For this healing shift to continue, we as a country have to acknowledge the truths that the combination of COVID and police violence has surfaced for us over these past several months, apologize for past harms, and educate ourselves about the true history of this nation’s founding sin—genocide and slavery, as well as the global history of European complicity and profit from slavery. The United Nations refers to this as the satisfaction component of reparations.

This component also includes construction and/or removal of memorials.

Protesters are removing statues of racist people, globally making room for satisfaction. And there has over time been a changing of street names—most recently, a two-block span of 16th St in downtown Washington, D.C., was renamed Black Lives Matter Plaza. Book sales on race and racism have skyrocketed—let’s hope folks are actually reading and internalizing.

We are shifting. So, what’s next? How do we keep the momentum going?

We need a Truth and Reconciliation Commission, rooted in repair, focused on reparations, that holds hearings around the country to tell the true history of this country—not the untruths we’ve been told in history books, but the theft of Indigenous peoples’ land, of the violent horror of chattel slavery, denial of opportunities in every aspect of American life, police violence and mass incarceration, resource-poor schools, health disparities, unaffordable housing, etc.

If we’re going to heal and move on, it is crucial that these developments are a part of the new normal.

Our children—children all over the world—are learning from this culture we’ve created for them, and what they’ve learned so far is violence against our communities. So many of our children, our mothers, fathers, sisters, brothers, aunts, uncles, and cousins have seen this violence repeatedly. They’ve seen their loved ones killed, the life choked out, shot out, snuffed out, in the same way the world saw George Floyd’s life taken from him by an officer who pressed his knee on Floyd’s neck for 8 minutes and 46 seconds.

George Floyd’s story has been the story of Black folks, Al Sharpton said while giving the eulogy at Floyd’s funeral. “Because ever since 401 years ago, the reason we could never be who we wanted and dreamed of being is you kept your knee on our neck. We were smarter than the underfunded schools you put us in, but you had your knee on our neck. We could run corporations and not hustle in the street, but you had your knee on our neck. We had creative skills, we could do whatever anybody else could do, but we couldn’t get your knee off our neck. What happened to Floyd happens every day in this country, in education, in health services and in every area of American life. It’s time for us to stand up in George’s name and say, “Get your knee off our necks!”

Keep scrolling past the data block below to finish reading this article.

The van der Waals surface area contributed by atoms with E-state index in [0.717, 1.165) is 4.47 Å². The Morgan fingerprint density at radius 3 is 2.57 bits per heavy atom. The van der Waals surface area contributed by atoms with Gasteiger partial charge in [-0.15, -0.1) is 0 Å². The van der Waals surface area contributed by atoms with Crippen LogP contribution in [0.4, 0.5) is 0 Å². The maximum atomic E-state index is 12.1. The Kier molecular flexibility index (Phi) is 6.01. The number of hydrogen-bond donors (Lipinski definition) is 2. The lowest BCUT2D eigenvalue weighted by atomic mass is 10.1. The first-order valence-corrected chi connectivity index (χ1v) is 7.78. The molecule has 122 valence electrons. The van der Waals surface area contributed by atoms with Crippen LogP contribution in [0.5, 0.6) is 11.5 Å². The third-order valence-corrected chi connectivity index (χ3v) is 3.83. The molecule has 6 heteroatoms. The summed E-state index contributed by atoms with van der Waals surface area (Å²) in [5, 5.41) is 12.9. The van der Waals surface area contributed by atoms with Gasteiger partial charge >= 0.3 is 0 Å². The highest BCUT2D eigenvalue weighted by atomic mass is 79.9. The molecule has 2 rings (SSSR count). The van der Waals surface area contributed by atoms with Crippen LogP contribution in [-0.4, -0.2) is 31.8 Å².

In this new movement of mass protest against police violence, against anti-Black racism, against white supremacy and the racist institutions it upholds, we are saying no more reforms. We will settle for nothing less than total transformation. Just as the New Deal sprang from the Great Depression and public health best practices were born in response to a previous plague, we need to embrace the bold transformative thinking that is arising in this moment.

I think the term “satisfaction,” used by the United Nations is appropriate. Satisfaction suggests a mental shift through multiple means including culture, formal education of every institution, and for the world, but explicitly centering how we’ve been miseducated about each other.

The future is upon us, but it must be one that we can choose and see ourselves in. This requires a local, national, and global effort. Maybe then, reconciliation will be possible. But let us deal with truth and repair first.

These headline links feature the daily news reports published by Milwaukee Independent about the George Floyd protests, the revival of the Black Lives Matter movement that followed, and their impact on the local community in for 8 months from May to December of 2020.